Re MightyMite: $1 per member? How many of the members of the LDS Church are living in 3rd world countries and struggling to make it in their lives? The LDS Church is helping take care of people in every country their presence is found. There are more members of the LDS Church outside of the US than in the US. Find me another single group that donated $13 million to Katrina victims.

Layton, UT

What can irritate people is paying taxes to fund things you do not support. I get this to a certain degree, but they should join the club. There are many Government supported programs not everyone supports.

Even if what is trying to be implied that the mall was funded entirely by donated funds is true, most LDS are still going to pay tithes because it is one of few things that can be done which expresses commitment. Which goes back to 99% of LDS tithing payers will pay tithing regardless of the charitable tax benefit. That was the case before the charitable tax benefit and it would be the case again.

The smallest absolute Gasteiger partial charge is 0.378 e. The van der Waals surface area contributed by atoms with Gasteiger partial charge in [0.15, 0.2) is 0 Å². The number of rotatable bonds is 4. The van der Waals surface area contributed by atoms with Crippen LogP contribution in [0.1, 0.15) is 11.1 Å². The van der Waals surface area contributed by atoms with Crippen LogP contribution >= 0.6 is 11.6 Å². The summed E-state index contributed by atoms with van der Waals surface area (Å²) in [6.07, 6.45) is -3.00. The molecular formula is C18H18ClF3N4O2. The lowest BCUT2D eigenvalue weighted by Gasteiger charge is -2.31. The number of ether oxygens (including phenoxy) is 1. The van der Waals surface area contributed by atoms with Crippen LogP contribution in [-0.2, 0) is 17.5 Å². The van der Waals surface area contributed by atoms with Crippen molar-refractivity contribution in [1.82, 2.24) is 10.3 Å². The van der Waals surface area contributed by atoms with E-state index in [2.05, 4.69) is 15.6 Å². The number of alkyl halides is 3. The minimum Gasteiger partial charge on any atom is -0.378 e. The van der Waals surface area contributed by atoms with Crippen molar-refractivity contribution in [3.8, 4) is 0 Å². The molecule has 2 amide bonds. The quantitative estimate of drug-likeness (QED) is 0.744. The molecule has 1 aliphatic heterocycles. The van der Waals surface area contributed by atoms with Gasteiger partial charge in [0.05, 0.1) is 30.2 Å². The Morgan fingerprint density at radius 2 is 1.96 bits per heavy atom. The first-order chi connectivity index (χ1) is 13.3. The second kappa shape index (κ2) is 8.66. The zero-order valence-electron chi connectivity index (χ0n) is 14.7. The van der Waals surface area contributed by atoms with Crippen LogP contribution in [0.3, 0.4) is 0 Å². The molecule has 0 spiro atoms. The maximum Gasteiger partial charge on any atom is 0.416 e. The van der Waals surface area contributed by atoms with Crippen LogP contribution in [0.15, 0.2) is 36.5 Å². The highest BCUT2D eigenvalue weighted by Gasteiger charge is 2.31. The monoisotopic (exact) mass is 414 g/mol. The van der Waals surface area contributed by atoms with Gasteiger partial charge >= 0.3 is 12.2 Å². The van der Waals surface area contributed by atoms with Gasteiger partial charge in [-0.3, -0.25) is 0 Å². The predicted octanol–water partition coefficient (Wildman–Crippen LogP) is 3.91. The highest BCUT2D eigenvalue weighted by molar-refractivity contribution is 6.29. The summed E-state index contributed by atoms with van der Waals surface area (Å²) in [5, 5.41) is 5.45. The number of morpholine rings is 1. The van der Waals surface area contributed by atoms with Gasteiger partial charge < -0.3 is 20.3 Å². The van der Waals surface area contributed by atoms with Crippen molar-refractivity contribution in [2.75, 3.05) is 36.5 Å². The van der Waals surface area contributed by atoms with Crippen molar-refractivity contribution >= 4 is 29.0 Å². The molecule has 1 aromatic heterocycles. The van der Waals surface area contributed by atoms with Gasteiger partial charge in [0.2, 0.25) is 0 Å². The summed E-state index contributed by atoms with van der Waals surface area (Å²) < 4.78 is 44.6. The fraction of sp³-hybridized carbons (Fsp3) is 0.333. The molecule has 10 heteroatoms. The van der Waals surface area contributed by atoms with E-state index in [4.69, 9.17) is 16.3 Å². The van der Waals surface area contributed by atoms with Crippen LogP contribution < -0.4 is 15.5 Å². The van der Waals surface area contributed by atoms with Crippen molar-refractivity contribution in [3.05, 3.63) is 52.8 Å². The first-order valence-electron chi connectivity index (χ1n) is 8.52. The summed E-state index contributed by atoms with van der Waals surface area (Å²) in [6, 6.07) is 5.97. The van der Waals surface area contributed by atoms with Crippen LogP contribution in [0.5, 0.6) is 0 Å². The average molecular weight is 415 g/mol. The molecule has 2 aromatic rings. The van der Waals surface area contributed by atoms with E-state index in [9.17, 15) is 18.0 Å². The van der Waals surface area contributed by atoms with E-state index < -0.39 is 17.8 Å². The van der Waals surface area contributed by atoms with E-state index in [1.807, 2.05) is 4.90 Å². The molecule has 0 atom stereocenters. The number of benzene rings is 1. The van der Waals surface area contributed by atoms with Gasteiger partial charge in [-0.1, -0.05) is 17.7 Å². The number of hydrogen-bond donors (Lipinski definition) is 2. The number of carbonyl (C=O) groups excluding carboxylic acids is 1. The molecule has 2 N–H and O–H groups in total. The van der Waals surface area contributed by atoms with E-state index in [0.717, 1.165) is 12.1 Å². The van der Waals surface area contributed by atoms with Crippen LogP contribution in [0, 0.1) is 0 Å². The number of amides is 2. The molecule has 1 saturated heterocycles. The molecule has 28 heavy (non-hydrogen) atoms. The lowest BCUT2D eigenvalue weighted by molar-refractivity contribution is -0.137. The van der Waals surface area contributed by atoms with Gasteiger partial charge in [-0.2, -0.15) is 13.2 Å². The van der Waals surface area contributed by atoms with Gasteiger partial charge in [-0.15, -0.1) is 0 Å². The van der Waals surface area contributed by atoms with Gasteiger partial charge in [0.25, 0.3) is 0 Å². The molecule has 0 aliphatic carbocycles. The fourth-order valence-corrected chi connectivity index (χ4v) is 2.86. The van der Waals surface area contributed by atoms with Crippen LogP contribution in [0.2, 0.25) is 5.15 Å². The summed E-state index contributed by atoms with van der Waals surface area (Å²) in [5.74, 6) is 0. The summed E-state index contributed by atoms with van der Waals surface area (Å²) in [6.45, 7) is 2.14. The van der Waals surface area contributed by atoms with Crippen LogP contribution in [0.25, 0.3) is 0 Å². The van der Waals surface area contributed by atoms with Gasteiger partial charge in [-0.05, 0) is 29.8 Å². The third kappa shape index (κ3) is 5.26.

So even though Elder Oaks addressed the issue, I doubt LDS Church leadership is concerned about members of church not paying tithing because of disallowing the charitable tax benefit. The concern really is towards how it will affect other charitable organizations and the attitude of the country as a whole.


Well despite what appears on the surface, the Mormon Church receives an enormous income from various ventures outside of tithing donations. You can guess there is plenty of income that can be used for non-charity focused spending generated from these ventures. It is not illegal and none of Mormon Church leadership have Wall street CEO severance packages provided by the Church waiting for them!

Littleton, CO

Kami et al,
You're not "getting" anything in return from the government on your charitable contributions, except a slightly lower tax rate. They're just confiscating less of what you already own. That automatically frees up more of what you have to give to charity, not the government. The more the government extracts from you, the less you have to give away freely. It's that simple.

Phoenix, AZ

Perhaps worse than government waste is that with too many of the charitable organizations for every dollar donated 90 cents goes to the organization and only 10 cents to the intented recipient.